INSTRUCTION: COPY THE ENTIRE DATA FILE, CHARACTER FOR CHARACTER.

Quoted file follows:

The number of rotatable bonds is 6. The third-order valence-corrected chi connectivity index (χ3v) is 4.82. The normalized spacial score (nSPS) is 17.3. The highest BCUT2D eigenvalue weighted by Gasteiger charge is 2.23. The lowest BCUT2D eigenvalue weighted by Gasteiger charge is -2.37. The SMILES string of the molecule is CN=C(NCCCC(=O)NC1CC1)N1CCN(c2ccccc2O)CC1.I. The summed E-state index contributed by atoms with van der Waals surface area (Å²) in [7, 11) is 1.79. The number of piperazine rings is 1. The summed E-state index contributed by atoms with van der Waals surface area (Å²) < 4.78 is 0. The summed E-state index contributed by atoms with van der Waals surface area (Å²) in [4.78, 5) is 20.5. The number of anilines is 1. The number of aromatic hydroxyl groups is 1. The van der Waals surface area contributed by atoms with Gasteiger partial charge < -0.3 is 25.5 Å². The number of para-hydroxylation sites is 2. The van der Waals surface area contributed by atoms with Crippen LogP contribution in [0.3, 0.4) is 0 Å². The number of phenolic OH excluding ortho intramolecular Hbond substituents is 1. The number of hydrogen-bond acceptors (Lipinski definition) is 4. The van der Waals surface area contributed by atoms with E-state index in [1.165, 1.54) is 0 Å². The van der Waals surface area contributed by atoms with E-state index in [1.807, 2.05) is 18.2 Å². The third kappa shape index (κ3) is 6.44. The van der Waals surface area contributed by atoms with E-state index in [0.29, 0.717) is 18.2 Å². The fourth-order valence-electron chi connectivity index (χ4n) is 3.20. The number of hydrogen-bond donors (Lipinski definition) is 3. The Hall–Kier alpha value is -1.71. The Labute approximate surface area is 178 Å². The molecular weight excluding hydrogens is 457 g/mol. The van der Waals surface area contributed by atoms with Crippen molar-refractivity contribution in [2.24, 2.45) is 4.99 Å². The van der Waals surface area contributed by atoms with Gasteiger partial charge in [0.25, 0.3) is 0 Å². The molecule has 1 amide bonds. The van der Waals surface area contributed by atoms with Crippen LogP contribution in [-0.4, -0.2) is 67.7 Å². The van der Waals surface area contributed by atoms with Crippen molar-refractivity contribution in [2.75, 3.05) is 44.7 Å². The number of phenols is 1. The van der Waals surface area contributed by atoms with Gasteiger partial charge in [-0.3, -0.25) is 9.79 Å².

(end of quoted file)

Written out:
The number of rotatable bonds is 6. The third-order valence-corrected chi connectivity index (χ3v) is 4.82. The normalized spacial score (nSPS) is 17.3. The highest BCUT2D eigenvalue weighted by Gasteiger charge is 2.23. The lowest BCUT2D eigenvalue weighted by Gasteiger charge is -2.37. The SMILES string of the molecule is CN=C(NCCCC(=O)NC1CC1)N1CCN(c2ccccc2O)CC1.I. The summed E-state index contributed by atoms with van der Waals surface area (Å²) in [7, 11) is 1.79. The number of piperazine rings is 1. The summed E-state index contributed by atoms with van der Waals surface area (Å²) < 4.78 is 0. The summed E-state index contributed by atoms with van der Waals surface area (Å²) in [4.78, 5) is 20.5. The number of anilines is 1. The number of aromatic hydroxyl groups is 1. The van der Waals surface area contributed by atoms with Gasteiger partial charge < -0.3 is 25.5 Å². The number of para-hydroxylation sites is 2. The van der Waals surface area contributed by atoms with Crippen LogP contribution in [0.3, 0.4) is 0 Å². The number of phenolic OH excluding ortho intramolecular Hbond substituents is 1. The number of hydrogen-bond acceptors (Lipinski definition) is 4. The van der Waals surface area contributed by atoms with E-state index in [1.165, 1.54) is 0 Å². The van der Waals surface area contributed by atoms with E-state index in [1.807, 2.05) is 18.2 Å². The third kappa shape index (κ3) is 6.44. The van der Waals surface area contributed by atoms with E-state index in [0.29, 0.717) is 18.2 Å². The fourth-order valence-electron chi connectivity index (χ4n) is 3.20. The number of hydrogen-bond donors (Lipinski definition) is 3. The Hall–Kier alpha value is -1.71. The Labute approximate surface area is 178 Å². The molecular weight excluding hydrogens is 457 g/mol. The van der Waals surface area contributed by atoms with Crippen molar-refractivity contribution in [2.24, 2.45) is 4.99 Å². The van der Waals surface area contributed by atoms with Gasteiger partial charge in [0.25, 0.3) is 0 Å². The molecule has 1 amide bonds. The van der Waals surface area contributed by atoms with Crippen LogP contribution in [-0.4, -0.2) is 67.7 Å². The van der Waals surface area contributed by atoms with Crippen molar-refractivity contribution in [2.75, 3.05) is 44.7 Å². The number of phenols is 1. The van der Waals surface area contributed by atoms with Gasteiger partial charge in [-0.3, -0.25) is 9.79 Å².